State legislators are considering a proposal to shift the “normal cost” (e.g., the cost attributable to the current year) of funding pensions of teachers in the Teachers’ Retirement System (TRS) from the State to local school districts. It appears they plan to do this without providing any relief from property tax caps that limit the amount school districts may increase property taxes.

The State’s “normal cost” to fund TRS is pegged at about $800 million per year. This does not include the amount needed to pay down the unfunded liability, which is $44 billion, according to TRS’ estimate. Other estimates peg the unfunded liability at much higher amounts.

Teachers at School Districts 65 and 202 are members of TRS, so our schools would be impacted by the cost-shifting proposal.

While there may be a phase-in period, if the entire $800 million were shifted this year, District 65 would be required to pay about $3.5 million and District 202 about $2 million, say their administrators. As adjusted, this would be a recurring annual cost.

We oppose the cost-shifting proposal for five reasons.

First, School Districts 65 and 202 have already made painful cuts to balance their budgets for the 2012-13 school year. If they are required to absorb additional pension costs, it will likely mean cutting teaching positions. Using an average cost per teacher, that would mean cutting about 50 teaching positions at District 65, and 25 at District 202, just to meet the additional pension cost.

These cuts cannot be considered in a vacuum. District 65 is projecting deficits of $2.1 million for 2015-16 and $3.2 million for 2016-17, which do not take into account the pension costs. District 202 is projecting deficits of $450,000 for 2013-14, $1.5 million for 2014-15 and $2.1 million for 2015-16. Additional cuts will likely be necessary to address these projected deficits.

If the legislature shifts pension costs to Districts 65 and 202, it will have a substantial adverse impact on our teaching staff and the education of our children.

Second, we believe the “normal cost” to adequately fund TRS pensions may substantially exceed the $800 million estimate, and the impact of shifting the normal cost to school districts may be far greater than currently portrayed. In estimating the normal cost, TRS actuaries assume the funds paid to TRS will be invested and earn 8.5 percent per annum. Assuming a higher rate of return has the effect of reducing the “normal cost.”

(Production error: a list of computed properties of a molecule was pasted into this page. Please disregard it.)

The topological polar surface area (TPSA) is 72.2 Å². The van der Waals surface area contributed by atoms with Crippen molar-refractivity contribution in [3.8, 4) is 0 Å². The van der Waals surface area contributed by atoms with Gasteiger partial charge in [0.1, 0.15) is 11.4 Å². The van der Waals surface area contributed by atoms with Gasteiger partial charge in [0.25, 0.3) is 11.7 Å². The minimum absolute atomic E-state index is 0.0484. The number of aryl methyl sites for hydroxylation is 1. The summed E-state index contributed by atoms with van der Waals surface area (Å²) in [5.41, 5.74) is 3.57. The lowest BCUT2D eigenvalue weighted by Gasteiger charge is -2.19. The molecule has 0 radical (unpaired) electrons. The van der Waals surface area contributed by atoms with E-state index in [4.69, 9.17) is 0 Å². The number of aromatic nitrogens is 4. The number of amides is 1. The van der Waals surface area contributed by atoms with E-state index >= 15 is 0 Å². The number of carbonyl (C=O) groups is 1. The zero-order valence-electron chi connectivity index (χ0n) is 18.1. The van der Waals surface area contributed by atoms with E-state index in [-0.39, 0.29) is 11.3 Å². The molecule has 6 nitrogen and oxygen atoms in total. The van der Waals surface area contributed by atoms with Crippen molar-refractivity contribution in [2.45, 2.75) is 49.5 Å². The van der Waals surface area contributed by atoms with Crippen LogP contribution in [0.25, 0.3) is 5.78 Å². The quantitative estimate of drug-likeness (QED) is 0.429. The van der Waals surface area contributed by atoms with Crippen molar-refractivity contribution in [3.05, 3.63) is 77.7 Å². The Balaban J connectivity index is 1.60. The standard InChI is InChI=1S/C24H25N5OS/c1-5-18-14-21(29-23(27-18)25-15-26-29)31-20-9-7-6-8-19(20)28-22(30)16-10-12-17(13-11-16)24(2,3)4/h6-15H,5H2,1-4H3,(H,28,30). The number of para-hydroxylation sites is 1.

TRS says a rate of return of 8.5 percent is in line with its average rate of return for the last 30 years. TRS says, however, that its actual rate of return for the last 10 years has been 6.4 percent and for the last five years, 4.5 percent. Going forward, Moody’s Investment Services recently said it plans to use 5.5 percent to judge the financial soundness of pension plans. Moody’s says that 5.5 percent is more likely in light of more recent returns on investment and the outlook for low interest rates.

While selecting the rate of return is a judgment call, we think 8.5 percent is on the aggressive side, and results in substantially lowering the estimate of the “normal cost.” It understates the adverse impact the proposed cost-shifting will have on school districts.

Third, at present the cost-shifting proposal is that only the “normal cost” be shifted to the school districts, not the “unfunded liability.” But there has been discussion in Springfield about shifting the unfunded liability to school districts as well. TRS estimates that the unfunded liability is $44 billion. That estimate, however, is based on an assumed 8.5 percent rate of return on TRS’ funds. If a 5.5 percent rate of return is used in the assumptions (as proposed by Moody’s), the unfunded liability is estimated at $75.5 billion.

We fear that opening the door to any cost-shifting proposal opens the door to shifting the “unfunded liability” to school districts – either now or in the future. If the unfunded liability were shifted to school districts, the impact would be staggering.

Fourth, State legislators passed the laws that determine the amount of the pension payments; and subject to the Illinois Constitution, State legislators will continue to control the amount of pension payments. If the cost to fund the pensions is shifted to the school districts, there will be a disconnect between those who decide what the obligation is and those who are mandated to fund it.

It is inherently unfair to impose substantial financial burdens on school districts for huge pension costs over which they lack control. In addition, it removes State legislators from accountability for their actions and creates the potential for abuse.

Finally, under Article XIII, Section 5 of the Illinois Constitution, the State, not the school districts, has a contractual obligation with teachers in TRS to make their pension payments in accordance with the statutes the State has adopted. The State’s contractual obligation is grounded in the Constitution, and it may not be “diminished” or “impaired.”

The State legislature adopted the pension plans, failed to properly fund them, and created the fiscal mess that we are in. “Solving” the mess by attempting to pawn it off on the local school districts is in our view an irresponsible – and a constitutionally suspect – way to address it.

Teachers’ pensions are a serious concern. Teachers who have put in their time have a valid expectation to receive their pensions, and the State should honor its commitments. But the current system is not sustainable. Going forward, the legislature needs to make serious pension reforms. Shifting the cost to school districts, however, is not a viable answer.